Sustaina-foodies, like other activists, never know where the journey is going to take them. Increasingly these days, it’s taking them to the fermenting crock, or even the fermenting barrel.
They are drawn to natural fermentation — a centuries-old technique best known today for sauerkraut, kimchi, and pickles — because it is simple, it preserves the local harvest with little or no external energy, and it is believed to help digestion and promote good health.
Begin with the harvest: Whether you are growing your own or have a farm share, you need a better solution for the bumper crop than just eating double portions or sharing it with the neighbors, although that’s mighty friendly of you. And if you just get rid of it, what will you eat in the winter?
Sure, there’s still the grocery store, but because of New England’s modest growing season, that anchors you to the millions of food miles these foodies are trying to avoid. Besides, many advocates argue that industrialized food eschews vegetable fermentation almost exclusively. To locavores, the word sustainability is growing ever more encompassing. It includes how far away a food is raised or grown, how heavily its growth depended on fossil fuels, how the land and soil were treated, whether the growers and field hands were treated fairly, and other factors.
Sandor Katz, author of the six-figure-seller “Wild Fermentation,” sees the increased interest as “a corrective from the second half of the 20th century, when people said goodbye to the idea of local food. People are waking up to the costs and drawbacks of that.” Katz’s latest book, published in May, is “The Art of Fermentation,” which goes well beyond vegetables to include bread, wine, beer, and more. Katz says a third of what people consume is a product of fermentation.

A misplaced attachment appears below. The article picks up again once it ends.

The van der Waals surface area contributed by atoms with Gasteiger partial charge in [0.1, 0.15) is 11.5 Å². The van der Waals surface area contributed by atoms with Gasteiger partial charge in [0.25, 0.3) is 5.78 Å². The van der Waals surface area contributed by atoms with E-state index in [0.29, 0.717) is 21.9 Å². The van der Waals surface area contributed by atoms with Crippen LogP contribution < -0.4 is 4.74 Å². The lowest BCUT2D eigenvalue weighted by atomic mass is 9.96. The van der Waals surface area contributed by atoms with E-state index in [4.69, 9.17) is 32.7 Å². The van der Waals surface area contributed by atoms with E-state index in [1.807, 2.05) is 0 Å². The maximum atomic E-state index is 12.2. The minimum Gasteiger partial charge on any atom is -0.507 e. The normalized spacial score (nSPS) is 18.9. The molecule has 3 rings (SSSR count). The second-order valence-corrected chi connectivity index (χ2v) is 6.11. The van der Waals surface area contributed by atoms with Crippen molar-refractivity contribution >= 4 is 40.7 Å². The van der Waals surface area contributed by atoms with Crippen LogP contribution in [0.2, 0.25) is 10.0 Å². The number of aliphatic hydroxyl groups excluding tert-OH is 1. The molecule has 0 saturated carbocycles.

You can preserve your harvest by freezing or canning (which requires hot water), but the energy costs can turn the discerning sustaina-foodie into a latter-day Goldilocks, looking for the solution that’s not too hot and not too cold. And that is natural fermentation, sometimes called lacto-fermentation for some of the bacteria that help turn fresh veggies into a groaning board of pickled produce.
Andrea Chesman, the Vermont author whose first and latest books (among about 20) are about pickling, includes daikon radish, carrots, and a hot pepper sauce among her favorites. Like most vegetable fermenters, Chesman starts her list with cabbage, the staple of sauerkraut and kimchi. Chesman says she has fallen for curtido, a jalapeno- and oregano-spiked Salvadoran variation. “The first time I tasted it, it knocked my socks off. It seems it should taste more like sauerkraut, but it’s completely different.”
For locavores who lack the inclination to do the work themselves, meanwhile, a few options remain. Real Pickles of Greenfield, owned and operated by the husband-and-wife team Dan Rosenberg and Addie Rose Holland, offers about a dozen fermented products. When Rosenberg began Real Pickles in Somerville in 2001, he wasn’t looking for a business opportunity; he was an activist trying to promote change. “The idea was to start a pickle business that would commit to buy only within the Northeast, and as locally as possible, and to sell only in the Northeast.” Adds Holland: “This is an entirely mission-oriented business.”
Rosenberg decided to rely on natural fermentation under the influence of author Weston Price, whose work, says Rosenberg, looked “at the commonalities of traditional diets that appear to have been helping people be healthy for a long time, and have been mostly absent from the American diet for a long time.
“I think this is a healthier food.”
Dan Rosenberg, co-owner of Real Pickles in Greenfield, is teaching a seminar on advanced lacto-fermentation at 10 a.m. Saturday at the Northeast Organic Farming Association conference at the University of Massachusetts Amherst. Fees range from $28 (teen/youth, Sunday only) to $170 (adults, 3 days). For more information, go to www.nofa